Summer is often a time when people make major life decisions. Common events include buying a home, getting married or changing jobs. If you're looking for a new job in your same line of work, you may be able to claim a tax deduction for some of your job hunting expenses.

Here are seven things the IRS wants you to know about deducting these costs:

  1. Your expenses must be for a job search in your current occupation. You may not deduct expenses related to a search for a job in a new occupation. If your employer or another party reimburses you for an expense, you may not deduct it.
  2. You can deduct employment and job placement agency fees you pay while looking for a job.
  3. You can deduct the cost of preparing and mailing copies of your résumé to prospective employers.
  4. If you travel to look for a new job, you may be able to deduct your travel expenses. However, you can only deduct them if the trip is primarily to look for a new job.
  5. You can't deduct job search expenses if there was a substantial break between the end of your last job and the time you began looking for a new one.
  6. You can't deduct job search expenses if you're looking for a job for the first time.
  7. You usually will claim job search expenses as a miscellaneous itemized deduction. You can deduct only the amount of your total miscellaneous deductions that exceed two percent of your adjusted gross income.

For more information, see Publication 529, Miscellaneous Deductions. This booklet is available on IRS.gov or by calling 800-TAX-FORM (800-829-3676).

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Upcoming Tax Dates

July 1 — Occupational excise taxes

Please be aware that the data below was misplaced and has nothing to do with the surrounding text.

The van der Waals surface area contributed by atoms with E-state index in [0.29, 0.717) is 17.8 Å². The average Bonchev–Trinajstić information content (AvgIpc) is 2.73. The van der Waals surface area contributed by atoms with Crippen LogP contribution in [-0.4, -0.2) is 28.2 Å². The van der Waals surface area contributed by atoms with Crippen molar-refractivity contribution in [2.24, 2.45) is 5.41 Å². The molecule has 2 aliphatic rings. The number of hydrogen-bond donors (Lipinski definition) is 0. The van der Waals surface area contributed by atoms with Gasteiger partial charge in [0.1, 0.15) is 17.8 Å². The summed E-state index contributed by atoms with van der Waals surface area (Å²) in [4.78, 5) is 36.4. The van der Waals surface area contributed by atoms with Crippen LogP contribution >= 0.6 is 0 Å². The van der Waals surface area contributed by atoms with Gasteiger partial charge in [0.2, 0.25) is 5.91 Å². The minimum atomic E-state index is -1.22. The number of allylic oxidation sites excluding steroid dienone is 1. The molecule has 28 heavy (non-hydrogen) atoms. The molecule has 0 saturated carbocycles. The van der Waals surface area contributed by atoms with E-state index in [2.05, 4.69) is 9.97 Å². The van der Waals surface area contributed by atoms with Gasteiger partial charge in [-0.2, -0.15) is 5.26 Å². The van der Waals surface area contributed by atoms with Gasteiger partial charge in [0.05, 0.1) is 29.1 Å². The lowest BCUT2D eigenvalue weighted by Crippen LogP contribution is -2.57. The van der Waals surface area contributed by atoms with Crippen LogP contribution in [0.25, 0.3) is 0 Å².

File Form 11C to register and pay the annual tax if you are in the business of accepting wagers.

July 4 — Everyone
Federal Holiday (Independence Day) - Details

July 11 — Employees who work for tips
If you received $20 or more in tips during June, report them to your employer - Details

July 12 — Communications and air transportation taxes under the alternative method
Deposit the tax included in amounts billed or tickets sold during the first 15 days of June.

July 14 — Regular method taxes
Deposit the tax for the last 15 days of June.

July 15 — Social security, Medicare, and withheld income tax
If the monthly deposit rule applies, deposit the tax for payments in June.

July 15 — Nonpayroll withholding
If the monthly deposit rule applies, deposit the tax for payments in June.

July 27 — Communications and air transportation taxes under the alternative method
Deposit the tax included in amounts billed or tickets sold during the last 15 days of June.

July 29 — Regular method taxes
Deposit the tax for the first 15 days of July.

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